3. Once kids are familiar with the two mindsets,(and feel free to talk out loud when you can use yourself as an example) they can give a silly name to the fixed mindset so that it acts like a reminder to switch their thinking. Ex. Oh no Nervous Nelly is here, I need to dump Debbie Downer, etc.

Wouldn’t it be great if we started the new year by focusing on having a growth mindset? There would be no end to what we could accomplish knowing that it isn’t a matter of our intelligence but of our mindset. We could make excuses and run from challenge or we can stand firm understanding that it is all about the effort we put in and the courage to keep at it until we get it. That boost in our self confidence could be felt throughout the day in everything we do and in everything we think we might want to do. You have to believe in yourself (that’s actually the definition of self-esteem) and your abilities in order to succeed. A growth mindset is not just for kids – it’s for everyone!

Nothing So Wrong With Us That What Is Right With Us, Can't Fix

topnav-logoThat was the title of a keynote speech at the CHADD (Children and Adults with ADHD) conference I attended last November by Mark Katz. Think about that title for a minute. As Mark explained, it is the meaning that we attach to adversity and/or the meaning that others attach that influences how we feel about it and how we feel about ourselves. If those experiences are negative, as they can be for many students with ADHD, then it takes more “strength” to stay mentally strong and to not let those experiences determine how they feel about themselves. We know they can do it, just not consistently. So point out that circumstances/difficulties are temporary, not permanent, and that there is usually a light at the end of the tunnel to aim for.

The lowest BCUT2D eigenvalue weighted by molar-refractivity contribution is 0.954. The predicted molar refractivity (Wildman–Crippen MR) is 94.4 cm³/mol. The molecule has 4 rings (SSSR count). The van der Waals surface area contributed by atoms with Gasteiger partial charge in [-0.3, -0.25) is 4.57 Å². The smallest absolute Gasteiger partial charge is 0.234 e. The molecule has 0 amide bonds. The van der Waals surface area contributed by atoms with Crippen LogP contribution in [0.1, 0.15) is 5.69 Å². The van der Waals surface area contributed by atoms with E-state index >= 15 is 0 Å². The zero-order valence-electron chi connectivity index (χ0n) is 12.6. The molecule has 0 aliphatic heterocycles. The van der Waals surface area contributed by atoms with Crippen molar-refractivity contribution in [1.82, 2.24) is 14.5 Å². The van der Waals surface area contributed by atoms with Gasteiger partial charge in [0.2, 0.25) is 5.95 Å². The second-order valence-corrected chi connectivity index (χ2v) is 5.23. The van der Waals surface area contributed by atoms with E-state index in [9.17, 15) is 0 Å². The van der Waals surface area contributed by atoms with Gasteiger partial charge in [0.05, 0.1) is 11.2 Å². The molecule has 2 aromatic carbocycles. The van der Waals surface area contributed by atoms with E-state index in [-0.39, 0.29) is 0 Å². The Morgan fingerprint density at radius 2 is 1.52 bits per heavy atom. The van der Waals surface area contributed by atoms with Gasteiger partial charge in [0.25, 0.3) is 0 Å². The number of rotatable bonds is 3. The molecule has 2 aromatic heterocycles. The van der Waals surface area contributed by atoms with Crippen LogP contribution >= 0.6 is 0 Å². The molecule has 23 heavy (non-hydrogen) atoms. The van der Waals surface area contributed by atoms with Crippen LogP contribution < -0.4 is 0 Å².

Key Points:

Teach kids that their intelligence is not fixed, it is malleable. Push them to roll up their sleeves and try again. Avoid saying things like, “you’re so smart” as it implies that intelligence is fixed and sends a conflicting message to them when they fail.

Make “making mistakes” a valued part of learning. Encourage constructive learning. Have a mistake jar where chips are put in for mistakes and then reward the family when the jar is full.

Build resiliency. Focus on the positive.

Level the playing field by helping students learn to use the tools, strategies and technologies that work best for them.

Encourage their interests and support them as they find what interests them and what they are good at.

Bottom line – do whatever it takes to keep your child’s self-esteem intact. It’s how they feel about themselves that will determine how well he or she succeeds.

This is an article that was in our December newsletter. If you are not already on the list you can sign up for this free monthly newsletter here: www.laineslogic.com/children.html